About a week ago there was a big dental meeting in Singapore. A few thousand people came together to attend this biannual event, IDEM which usually happens near the middle of the year. I have never missed any IDEM meeting since I moved to Singapore as I found it is a great platform to meet old and new friends while I get a bit of further education in the latest dental developments.
This time, a few students from nearby countries also participated as volunteers. A few of them were interested in having post-graduate advanced dental education. Since a long time ago, the operation of dentistry has evolved into being bigger, deeper and more fun than the good old days of extractions and fillings. Specialization is beneficial to the public at large and also in terms of professional job satisfaction to oneself.
One BIG question was: When would be a good time to specialize?
I am forever grateful to Dr. Homer Tso, who mentored me when I was a young boy. He has been always very nice to me. When I was in second year dental school, he gave me the idea of a ‘meaningful’ specialization in the USA. As usual, just like many young dental students, I had no idea of when would be the best time to specialize even though I knew that was a great idea. He really got me excited when he said: ‘ It is not unheard of for good American dental school graduates get into specialty programs right after they complete their dental degree…’ The key was to be good enough when compared with the American dental school graduates.
The idea of speeding things up is priceless because no amount of money can buy an inch of time! Once again, I repeat, I am forever grateful to Homer Tso for his advice. With my early specialization, the timeline of my life essentially unfolded and I ran into numerous lucky occasions. It was the beginning of one good thing leading to another in my career. One of the luckiest things was that my USA time brought me closer to my ex-girlfriend, who was going to school in the USA and she eventually was transformed into my wife. Now she rules my life.
On the other hand, there are people and education systems that advise/require clinicians to work for a few years before they can apply for their post-graduate training. A friend long ago pointed out was that after a few years of work, if one is doing well financially, it may become hard to leave a lucrative job and go into post-graduate training. On the other hand, if those few years of career happened to be not so rewarding, it would be hard to move on as well because of one’s dissatisfaction. Either way: tough luck. From a more balanced viewpoint, there are pros and cons to either early or delayed specialization.
To date, I have completed the first half of my life, at 50 years of age, I can factually recount that I have been in the specialty area of prosthodontics for 26 years (depending on whether my training years are counted or not)!!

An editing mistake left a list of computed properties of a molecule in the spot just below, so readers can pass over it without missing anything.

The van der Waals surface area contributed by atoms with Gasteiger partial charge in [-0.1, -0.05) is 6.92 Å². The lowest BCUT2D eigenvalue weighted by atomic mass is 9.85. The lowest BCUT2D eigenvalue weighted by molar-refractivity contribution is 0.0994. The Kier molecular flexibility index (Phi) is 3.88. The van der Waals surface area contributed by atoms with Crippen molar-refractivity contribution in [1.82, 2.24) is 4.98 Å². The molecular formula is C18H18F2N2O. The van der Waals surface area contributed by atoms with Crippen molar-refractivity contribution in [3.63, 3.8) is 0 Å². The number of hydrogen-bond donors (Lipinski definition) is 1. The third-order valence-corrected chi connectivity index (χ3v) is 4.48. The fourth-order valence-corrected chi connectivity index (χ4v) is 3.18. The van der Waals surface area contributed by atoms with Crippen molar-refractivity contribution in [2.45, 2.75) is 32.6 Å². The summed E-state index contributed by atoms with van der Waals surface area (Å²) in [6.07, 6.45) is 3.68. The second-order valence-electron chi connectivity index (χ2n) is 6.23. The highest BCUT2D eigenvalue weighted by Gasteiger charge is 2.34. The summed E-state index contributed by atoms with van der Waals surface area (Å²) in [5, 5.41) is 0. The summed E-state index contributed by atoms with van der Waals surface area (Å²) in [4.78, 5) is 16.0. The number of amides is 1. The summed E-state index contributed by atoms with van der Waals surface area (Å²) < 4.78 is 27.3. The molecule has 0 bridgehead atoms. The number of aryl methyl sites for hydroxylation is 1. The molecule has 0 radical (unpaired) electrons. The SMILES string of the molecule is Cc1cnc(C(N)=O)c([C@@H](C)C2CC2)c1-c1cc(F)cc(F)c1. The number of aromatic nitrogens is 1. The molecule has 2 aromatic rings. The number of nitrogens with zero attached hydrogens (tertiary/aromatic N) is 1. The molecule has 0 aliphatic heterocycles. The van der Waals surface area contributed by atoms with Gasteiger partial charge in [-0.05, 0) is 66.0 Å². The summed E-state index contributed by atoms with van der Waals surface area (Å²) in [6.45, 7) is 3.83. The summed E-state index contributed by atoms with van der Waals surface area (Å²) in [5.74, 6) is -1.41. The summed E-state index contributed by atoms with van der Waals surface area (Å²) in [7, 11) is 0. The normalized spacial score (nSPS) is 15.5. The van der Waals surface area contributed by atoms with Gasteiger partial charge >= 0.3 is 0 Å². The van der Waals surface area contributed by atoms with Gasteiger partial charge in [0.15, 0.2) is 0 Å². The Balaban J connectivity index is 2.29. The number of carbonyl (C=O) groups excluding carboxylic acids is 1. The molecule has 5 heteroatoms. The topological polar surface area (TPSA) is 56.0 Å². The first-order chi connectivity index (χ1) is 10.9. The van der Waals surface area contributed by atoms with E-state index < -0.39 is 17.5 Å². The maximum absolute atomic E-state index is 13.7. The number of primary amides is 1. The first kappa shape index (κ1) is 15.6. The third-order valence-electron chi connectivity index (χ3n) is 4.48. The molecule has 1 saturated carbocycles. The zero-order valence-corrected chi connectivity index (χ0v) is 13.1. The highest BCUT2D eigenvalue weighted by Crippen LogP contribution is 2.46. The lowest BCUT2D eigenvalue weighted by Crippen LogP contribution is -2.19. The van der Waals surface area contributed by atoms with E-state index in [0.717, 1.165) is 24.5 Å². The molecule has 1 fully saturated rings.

Dr. Homer Tso went on to become the top in Hong Kong, as he was the President of the Hong Kong Dental Council and his job was to oversee the professional conduct of all the Hong Kong dental clinicians!! He is now in charge of dental services at the University of Hong Kong Hospital in Shenzhen, China. One thing for sure, he always shares interesting stories whenever we meet up. That is priceless.
2 thoughts on “Post-Graduate Study: The Best Time”
Good read! Thank you for sharing your stories and experiences with us! As a young dentist reading from a well-accomplished senior dentist feels like talking to one! I also have a goal to get my specialty training in the US. But as a graduate from a university in underdeveloped country (third world as they call it) it seems like it might not happen easy to me. What would you say about the ratio in US residency programs among international students (not international dentist DDS program)? Do they always tend to come from developed countries?
thanks for your comment
People who know me know that it was my teachers who are accomplished, first class human beings. I am just doing my part to copy cat them, not always successful though.
My impression is that there are more international students in American Dental Association accredited advanced training programs nowadays. It is much easier for potential candidates to look up information instantaneously through the Internet now. During my time, it took me almost 9 months to get the information!!
Candidates from so called ‘developed’ countries may choose to do their post-graduate program in their home country. It is not uncommon to see candidates from other countries to study in the USA as they simply do not have the equivalent education in their hometown!
Good luck in your professional life.